https://www.scc.virginia.gov/docketsearch/DOCS/7%qs01!.PDF" target="_blank">Regulators slashed https://www.dominionenergy.com/virginia" target="_blank">Dominion Energy's three-year plan to make some of its most outage-prone lines less vulnerable to outages, cutting some $351 million from the company's https://www.scc.virginia.gov/docketsearch/DOCS/7%g601!.PDF" target="_blank">request to approve $508 million of work.
For customers, it will mean an additional $1.38 on a benchmark 1,000 kilowatt-hour bill, which now stands at $125. If the SCC had approved all of the work, that additional cost would have been $1.88.
While Dominion said it wanted to harden 111 "mainfeeder" lines, serving customers who have suffered twice the outages experienced by its average customer, the SCC said the company's data did not support its request.
Mainfeeders link neighborhoods to the substations that tie into Dominion's high-voltage transmission lines.
The company has seen cost overruns for the work already done, which typically involves installing sturdier poles, more up-to-date safety and voltage managing equipment, and sometimes re-routing a line, the commission said.
"In one case, costs overran estimates by 427%," the SCC said.
Regulators approve work on 44 lines
While the company's cost-benefit analysis showed a benefit from reduced outages on a pilot program involving 11 mainfeeders, the SCC said data from last year showed outages on those circuits, totaling 352.3 million minutes last year, were 20.3 million minutes more than the 2015-2019 average for those circuits.
"Simply put, the company has not sustained its burden of providing these costs are reasonable and prudent," the commission said in its order on Dominion's three-year spending plan for work on its grid.
The SCC did approve work on some 44 lines that started in 2022 and 2023, setting a spending cap on them of $182.7 million. These lines run over about 261 miles and serve 102,323 customers.
Dominion had wanted to start on 67 additional mainfeeders by 2026. The SCC order said spending on any additional mainfeeder work beyond the 44 lines would be at the company's risk.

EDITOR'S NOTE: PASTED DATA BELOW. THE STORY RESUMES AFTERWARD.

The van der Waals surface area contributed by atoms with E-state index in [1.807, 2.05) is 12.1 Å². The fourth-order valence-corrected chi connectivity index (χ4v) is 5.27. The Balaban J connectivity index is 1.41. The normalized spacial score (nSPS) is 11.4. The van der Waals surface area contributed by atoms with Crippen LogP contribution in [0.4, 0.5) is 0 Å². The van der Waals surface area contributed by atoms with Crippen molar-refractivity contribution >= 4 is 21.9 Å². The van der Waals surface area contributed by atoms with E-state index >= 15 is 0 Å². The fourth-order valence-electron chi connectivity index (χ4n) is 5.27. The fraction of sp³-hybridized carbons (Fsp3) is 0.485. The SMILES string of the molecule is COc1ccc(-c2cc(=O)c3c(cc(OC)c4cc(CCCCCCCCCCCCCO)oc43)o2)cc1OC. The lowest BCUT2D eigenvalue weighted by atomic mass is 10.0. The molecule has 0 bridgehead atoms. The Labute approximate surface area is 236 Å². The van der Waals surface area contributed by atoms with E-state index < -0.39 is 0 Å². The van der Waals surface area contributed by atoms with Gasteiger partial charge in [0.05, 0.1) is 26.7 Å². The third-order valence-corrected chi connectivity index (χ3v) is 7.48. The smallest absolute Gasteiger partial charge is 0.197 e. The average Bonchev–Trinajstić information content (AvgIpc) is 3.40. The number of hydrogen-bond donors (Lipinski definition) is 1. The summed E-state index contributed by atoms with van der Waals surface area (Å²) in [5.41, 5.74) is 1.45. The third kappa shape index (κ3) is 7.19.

"Our mainfeeder hardening program strengthens the resiliency of the grid in outage prone areas and is critical to providing safe and reliable power to our customers," said Dominion spokesman Jeremy Slayton.
He said the company is pleased the SCC approved completing the 44 projects now underway.
"We look forward to coming back to the Commission with additional data and cost benefit analysis to approve additional projects," he said.
The mainfeeder hardening program was the biggest portion of a $1.1 billion spending plan for work on Dominion's grid, and the SCC approved the other elements as the company proposed.
Those include a $215 million effort to more tightly manage voltages on the grid, targeting a systemwide 2-volt reduction - roughly what it takes to power two hearing aids - in order to reduce Virginia's total energy consumption.
$25 million to fix so-called voltage islands
The utility has got elements of the system installed at 145 premises and expects to add 2,315 more by the end of this year, at which point the control systems fed by the continuous stream of voltage readings from those modern meters will be operational.
It aims to add 28,000 more premises to its voltage optimization network over the next three years - work that will also mean adding or upgrading transformers at its substations and other work on its lines and voltage-regulating gear.
The plan also includes $144 million to upgrade the voltage controls and safety equipment at its substations, while the commission approved a $50 million plan to install five battery systems for storing energy, intended to meet demand when wind turbines and solar panels are not pumping electricity into the grid.
Dominion's plan also includes $25 million to fix so-called voltage islands, which are substations with only one transformer - typically, a truck-sized gray box with pine-tree-like bushings linking it with the substation's overhead wiring. Transformers step down voltages to safe levels for the station's mainfeeder circuit. Backups exist in most of the Dominion system.
The SCC approved the $71 million in Dominion's plan for security measures at its facilities and a total of $23.2 million of investment in advanced meters and $23.3 million to cover operating costs for the devices.
Dave Ress (804) 649-6948 email@example.com